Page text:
Bipartisan Bill to Reform TSCA Introduced in the Senate


Earlier today, a 16-member bipartisan group of Senators  lead by Senators Frank Lautenberg (D-NJ) and David Vitter (R-LA) introduced the “Chemical Safety Improvement Act of 2013” (CSIA).  The bill would overhaul of the nation’s chemical safety law that would strengthen federal oversight of toxic substances used in commerce and empower the EPA to keep unsafe chemicals off the market.


The legislation is seen by supporters as striking a balance between strengthening consumer confidence in the safety of chemicals, while also promoting innovation and the growth of an important sector of our economy.


Lautenberg and Vitter were among a group of senators who negotiated last Congress in an attempt to reach a deal on a toxic substances overhaul.  When talks did not show progress, Lautenberg introduce a bill without Republican backing.  It won approval in committee but never reached the Senate floor.   The compromises to win Vitter’s support for the CSIA bill greatly improves the chances of the bill moving forward. 


IME is among the industry groups that support  the compromise as a significant step forward.


The bill would provide that:

  • All chemicals used in commerce would be evaluated for safety and labeled as either "high" or low" priority based on potential risk to human health and the environment. For high risk chemicals, EPA would conduct further safety evaluations.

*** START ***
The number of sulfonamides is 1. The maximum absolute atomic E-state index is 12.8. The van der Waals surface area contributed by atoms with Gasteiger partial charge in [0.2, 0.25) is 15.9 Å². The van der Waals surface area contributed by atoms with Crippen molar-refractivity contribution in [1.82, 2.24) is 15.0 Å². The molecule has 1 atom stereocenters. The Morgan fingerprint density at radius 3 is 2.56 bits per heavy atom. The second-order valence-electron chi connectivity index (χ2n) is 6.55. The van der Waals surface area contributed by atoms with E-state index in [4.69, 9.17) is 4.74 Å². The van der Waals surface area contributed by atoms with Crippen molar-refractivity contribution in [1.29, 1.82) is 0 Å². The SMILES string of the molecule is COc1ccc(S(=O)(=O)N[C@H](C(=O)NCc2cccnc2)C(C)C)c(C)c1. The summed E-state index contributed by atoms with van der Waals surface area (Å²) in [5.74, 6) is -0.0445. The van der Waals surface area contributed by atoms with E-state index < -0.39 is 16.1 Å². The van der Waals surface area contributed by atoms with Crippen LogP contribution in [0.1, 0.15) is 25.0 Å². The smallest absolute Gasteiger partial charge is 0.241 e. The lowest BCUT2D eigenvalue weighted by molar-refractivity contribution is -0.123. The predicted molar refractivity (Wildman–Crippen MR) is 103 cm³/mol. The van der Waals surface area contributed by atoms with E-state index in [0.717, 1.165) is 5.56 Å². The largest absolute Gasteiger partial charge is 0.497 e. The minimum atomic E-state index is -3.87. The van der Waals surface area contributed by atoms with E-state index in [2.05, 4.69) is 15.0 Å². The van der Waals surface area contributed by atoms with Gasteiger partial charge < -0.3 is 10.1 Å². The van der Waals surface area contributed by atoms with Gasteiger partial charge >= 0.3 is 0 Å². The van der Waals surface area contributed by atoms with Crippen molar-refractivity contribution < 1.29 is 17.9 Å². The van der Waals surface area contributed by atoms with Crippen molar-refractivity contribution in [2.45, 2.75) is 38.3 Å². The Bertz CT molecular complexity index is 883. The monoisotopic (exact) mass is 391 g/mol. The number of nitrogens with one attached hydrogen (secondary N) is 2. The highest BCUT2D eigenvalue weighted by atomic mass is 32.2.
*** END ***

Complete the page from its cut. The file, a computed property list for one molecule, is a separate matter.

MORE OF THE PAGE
• If a chemical was found to be unsafe, EPA would be given the authority to impose safety requirements or, in some instances, order a full phase-out or ban of a chemical.
  • EPA prioritize chemicals for rules; transparency is required.
  • New chemicals entering the market must be screened for safety.
  • EPA is authorized to secure health and safety information from manufacturers, but first must rely on existing information to avoid duplicate testing.
  • EPA is required to evaluate the risks of chemicals to children and pregnant women. That's a new requirement, according to sponsors.
  • States and municipalities are given the opportunity to provide input on prioritization, safety assessment and the safety determination process. Their suggestions must get a timely response from EPA and there's a waiver process in which EPA can allow state regulations or laws to remain in effect when circumstances warrant.


Missing from the bill are provisions sought by environmentalists, including mandates for chemical companies to use “inherently safer” chemicals when EPA determined that they were readily available and could be used comparably to the chemical being replaced.